Midwater Fishes And Shrimps As Competitors And Resource Partitioning In Low Latitude Oligotrophic Ecosystems, T. L. Hopkins, Tracey Sutton 2016 University of South Florida

Midwater Fishes And Shrimps As Competitors And Resource Partitioning In Low Latitude Oligotrophic Ecosystems, T. L. Hopkins, Tracey Sutton

Tracey Sutton

Oligotrophic tropical-subtropical oceanic regimes constitute the largest and most ancient ecosystem on earth, with these enormous areas being characterized by high faunal diversity. The stability and age of the ecosystem have enabled the evolution of many similar species niches where there is considerable overlap in niche parameters such as food and space, resulting in high species packing, especially in the epi- and mesopelagic zones. Competition for limited resources undoubtedly exists and has been described by MacArthur (1972; Geographical ecology, Harper and Row, New York) as diffuse competition where each species is impacted by many other species sharing the environment. Most ...


Net And Acoustic Examination Of Bathypelagic Nekton On The Mid-Atlantic Ridge, C. I. H. Anderson, J. Horne, Tracey Sutton 2016 University of Washington - Seattle Campus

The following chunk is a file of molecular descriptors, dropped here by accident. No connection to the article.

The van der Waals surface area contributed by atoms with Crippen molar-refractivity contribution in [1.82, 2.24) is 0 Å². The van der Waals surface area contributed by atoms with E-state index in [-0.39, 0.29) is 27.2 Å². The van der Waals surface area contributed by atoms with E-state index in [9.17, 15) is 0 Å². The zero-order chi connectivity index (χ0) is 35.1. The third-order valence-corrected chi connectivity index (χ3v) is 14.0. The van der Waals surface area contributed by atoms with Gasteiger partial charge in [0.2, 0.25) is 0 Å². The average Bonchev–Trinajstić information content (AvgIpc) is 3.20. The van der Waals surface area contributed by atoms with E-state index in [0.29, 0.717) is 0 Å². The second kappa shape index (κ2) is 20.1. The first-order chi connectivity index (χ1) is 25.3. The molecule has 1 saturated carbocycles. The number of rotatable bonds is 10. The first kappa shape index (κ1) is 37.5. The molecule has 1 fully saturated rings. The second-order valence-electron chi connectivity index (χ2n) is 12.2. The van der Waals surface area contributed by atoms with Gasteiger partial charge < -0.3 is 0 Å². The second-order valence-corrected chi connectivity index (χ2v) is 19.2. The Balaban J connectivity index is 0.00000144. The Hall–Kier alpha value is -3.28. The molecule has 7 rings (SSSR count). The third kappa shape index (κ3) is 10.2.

Net And Acoustic Examination Of Bathypelagic Nekton On The Mid-Atlantic Ridge, C. I. H. Anderson, J. Horne, Tracey Sutton

Tracey Sutton

Spatial distributions of organisms play a key role in facilitating trophic interactions, which influence pelagic ecosystem structure and function. This study combines discrete net trawl sampling with continuous acoustic measurements to investigate the distribution of bathypelagic (1000- 3000 m depth) nekton biomass along the Mid-Atlantic Ridge from Iceland to the Azores. Two, previously unknown, acoustic scattering layers (ASLs) were observed using 18 kHz echosounder data. The first extended approximately 200 m from 2000 m depth and was ubiquitous wherever bottom depth allowed. The second, found within the 1500-2000 m depth stratum, only occurred south of the Sub-Polar Front. Backscatter from ...